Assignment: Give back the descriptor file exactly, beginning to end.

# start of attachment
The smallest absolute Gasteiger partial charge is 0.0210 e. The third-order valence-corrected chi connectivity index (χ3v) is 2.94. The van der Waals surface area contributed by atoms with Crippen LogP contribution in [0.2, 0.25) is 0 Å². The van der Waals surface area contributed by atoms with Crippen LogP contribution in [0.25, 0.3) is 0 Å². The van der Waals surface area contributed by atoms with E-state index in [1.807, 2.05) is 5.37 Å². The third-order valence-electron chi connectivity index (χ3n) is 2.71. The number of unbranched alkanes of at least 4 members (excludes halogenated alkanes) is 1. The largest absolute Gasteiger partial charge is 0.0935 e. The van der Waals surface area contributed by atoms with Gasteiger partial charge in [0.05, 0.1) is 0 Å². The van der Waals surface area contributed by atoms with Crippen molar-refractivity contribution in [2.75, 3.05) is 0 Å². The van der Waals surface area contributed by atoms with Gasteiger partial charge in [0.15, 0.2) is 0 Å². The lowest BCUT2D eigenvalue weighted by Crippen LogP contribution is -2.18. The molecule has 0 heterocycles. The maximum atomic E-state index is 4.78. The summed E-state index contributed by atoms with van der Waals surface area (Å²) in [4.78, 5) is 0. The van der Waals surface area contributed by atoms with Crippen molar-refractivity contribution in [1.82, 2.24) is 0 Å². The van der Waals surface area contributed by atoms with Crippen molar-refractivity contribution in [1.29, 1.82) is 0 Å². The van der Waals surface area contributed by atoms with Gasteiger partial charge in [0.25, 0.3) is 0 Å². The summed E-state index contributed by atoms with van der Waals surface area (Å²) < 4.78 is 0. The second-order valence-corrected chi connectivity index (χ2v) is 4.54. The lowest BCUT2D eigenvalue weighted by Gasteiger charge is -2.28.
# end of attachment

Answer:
The smallest absolute Gasteiger partial charge is 0.0210 e. The third-order valence-corrected chi connectivity index (χ3v) is 2.94. The van der Waals surface area contributed by atoms with Crippen LogP contribution in [0.2, 0.25) is 0 Å². The van der Waals surface area contributed by atoms with Crippen LogP contribution in [0.25, 0.3) is 0 Å². The van der Waals surface area contributed by atoms with E-state index in [1.807, 2.05) is 5.37 Å². The third-order valence-electron chi connectivity index (χ3n) is 2.71. The number of unbranched alkanes of at least 4 members (excludes halogenated alkanes) is 1. The largest absolute Gasteiger partial charge is 0.0935 e. The van der Waals surface area contributed by atoms with Gasteiger partial charge in [0.05, 0.1) is 0 Å². The van der Waals surface area contributed by atoms with Crippen molar-refractivity contribution in [2.75, 3.05) is 0 Å². The van der Waals surface area contributed by atoms with Gasteiger partial charge in [0.15, 0.2) is 0 Å². The lowest BCUT2D eigenvalue weighted by Crippen LogP contribution is -2.18. The molecule has 0 heterocycles. The maximum atomic E-state index is 4.78. The summed E-state index contributed by atoms with van der Waals surface area (Å²) in [4.78, 5) is 0. The van der Waals surface area contributed by atoms with Crippen molar-refractivity contribution in [1.82, 2.24) is 0 Å². The van der Waals surface area contributed by atoms with Crippen molar-refractivity contribution in [1.29, 1.82) is 0 Å². The van der Waals surface area contributed by atoms with Gasteiger partial charge in [0.25, 0.3) is 0 Å². The summed E-state index contributed by atoms with van der Waals surface area (Å²) < 4.78 is 0. The second-order valence-corrected chi connectivity index (χ2v) is 4.54. The lowest BCUT2D eigenvalue weighted by Gasteiger charge is -2.28.